Microsoft to FTC: Think Bigger Than Behavioral

As the Federal Trade Commission collected the final industry and public comments on its proposed self-regulation principles for behavioral targeting, Microsoft submitted a response of its own signaling it would prefer a broader approach.

In its formal comments on the principles, submitted Friday, the company asked the regulator to embrace a wide-angle view of online privacy matters — one that includes all forms of data collection.

“We believe there should be a comprehensive policy that applies not just to behavioral advertising but also other areas where data is being collected… such as contextual advertising,” said Frank Torres, Microsoft’s director of consumer affairs.

Microsoft’s call for data inclusiveness comes as some other firms warn the FTC’s definition of behavioral advertising is too broad. For instance, Google warned last week that the definition could be interpreted to include its bread-and-butter keyword-based search targeting business. Others were concerned the document failed to distinguish between site-side and network advertising, or between personally identifiable and non-personally identifiable information (PII and non-PII).

Microsoft’s proposal addresses some of the same issues. The document calls for a five-tiered approach to online advertising. At a bare minimum, it suggests parties engaged in any form of online advertising should offer prominent notice of their practices while guaranteeing data security and limited data retention. Microsoft calls for properties engaged in third party data collection of any kind for targeting across an ad network to feature a homepage link describing its multi-site data sharing practices. It proposes data such as page(s) visited, day and time of visit, and IP address should be covered.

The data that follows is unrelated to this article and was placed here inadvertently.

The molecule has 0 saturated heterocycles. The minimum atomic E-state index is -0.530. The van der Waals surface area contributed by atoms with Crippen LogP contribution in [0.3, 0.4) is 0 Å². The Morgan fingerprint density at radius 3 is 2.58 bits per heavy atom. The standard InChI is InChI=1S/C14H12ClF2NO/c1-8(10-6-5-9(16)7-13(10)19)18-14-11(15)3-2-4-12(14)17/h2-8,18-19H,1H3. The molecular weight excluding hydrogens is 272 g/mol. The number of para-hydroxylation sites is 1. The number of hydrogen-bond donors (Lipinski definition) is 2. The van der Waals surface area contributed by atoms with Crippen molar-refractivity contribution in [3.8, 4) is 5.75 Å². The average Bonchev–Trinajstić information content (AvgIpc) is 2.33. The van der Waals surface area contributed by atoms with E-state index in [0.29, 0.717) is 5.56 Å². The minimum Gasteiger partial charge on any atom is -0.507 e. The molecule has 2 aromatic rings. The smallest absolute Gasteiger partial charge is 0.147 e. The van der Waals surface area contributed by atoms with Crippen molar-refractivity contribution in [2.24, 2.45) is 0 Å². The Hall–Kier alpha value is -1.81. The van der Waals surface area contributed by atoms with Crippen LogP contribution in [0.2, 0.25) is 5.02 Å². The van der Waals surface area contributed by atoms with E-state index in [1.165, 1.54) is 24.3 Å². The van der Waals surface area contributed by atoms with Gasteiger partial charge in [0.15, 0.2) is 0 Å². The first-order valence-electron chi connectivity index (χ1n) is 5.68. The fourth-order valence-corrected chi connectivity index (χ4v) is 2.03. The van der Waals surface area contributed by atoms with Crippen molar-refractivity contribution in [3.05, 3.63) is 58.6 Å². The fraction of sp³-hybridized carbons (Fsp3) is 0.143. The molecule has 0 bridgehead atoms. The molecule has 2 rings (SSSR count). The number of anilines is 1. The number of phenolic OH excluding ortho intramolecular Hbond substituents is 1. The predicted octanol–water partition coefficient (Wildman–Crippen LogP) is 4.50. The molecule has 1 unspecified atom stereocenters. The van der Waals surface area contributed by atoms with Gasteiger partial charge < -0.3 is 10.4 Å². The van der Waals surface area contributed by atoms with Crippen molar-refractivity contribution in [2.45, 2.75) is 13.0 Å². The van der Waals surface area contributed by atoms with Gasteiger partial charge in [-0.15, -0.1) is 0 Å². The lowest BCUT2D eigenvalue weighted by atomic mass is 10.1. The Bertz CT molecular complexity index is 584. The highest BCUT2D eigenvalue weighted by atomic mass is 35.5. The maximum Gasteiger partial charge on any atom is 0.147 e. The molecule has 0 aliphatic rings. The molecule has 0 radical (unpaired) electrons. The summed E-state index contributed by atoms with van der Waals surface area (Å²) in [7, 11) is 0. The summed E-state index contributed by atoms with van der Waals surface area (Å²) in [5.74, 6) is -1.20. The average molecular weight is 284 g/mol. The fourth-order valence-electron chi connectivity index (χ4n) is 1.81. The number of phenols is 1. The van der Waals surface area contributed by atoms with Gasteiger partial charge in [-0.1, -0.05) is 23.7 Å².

Additional suggested rules govern various applications of behavioral targeting, including network-based targeting using non-PII, the merger of PII with non-PII and targeting to sensitive data segments using PII.

In the body of its comments, Microsoft Associate General Counsel Michael H. Hintze wrote, “The Commission�s focus on behavioral advertising is too narrow because it fails to capture the full array of online advertising activities, all of which have potential privacy implications and some of which may be contrary to consumers� expectations.”

Microsoft has become known for a go-it-alone strategy with regard to its ad policy initiatives, at both Federal and State levels. For instance, it’s one of the few Internet giants not formally involved in a coalition of Web companies that work together to influence state policy. The group, which includes Google, Yahoo, AOL and eBay, was once affiliated loosely but incorporated officially this year. Its most recent action was a letter sent to New York Assemblyman Richard Brodsky, sponsor of a bill regulating behavioral targeting.

Some members of the coalition told ClickZ last week they believe Microsoft aims to differentiate itself by opting out of their club. Even so, one source told ClickZ the company has participated in recent discussions.

While Microsoft may appear eccentric in its government policy initiatives, Torres said its distinctive response to the FTC was driven by a long-range view on consumer data and its role in the future of digital advertising.

“One of the reasons we approached this the way we did was we’ve already reached the conclusion that something needed to be done in this space,” he said.

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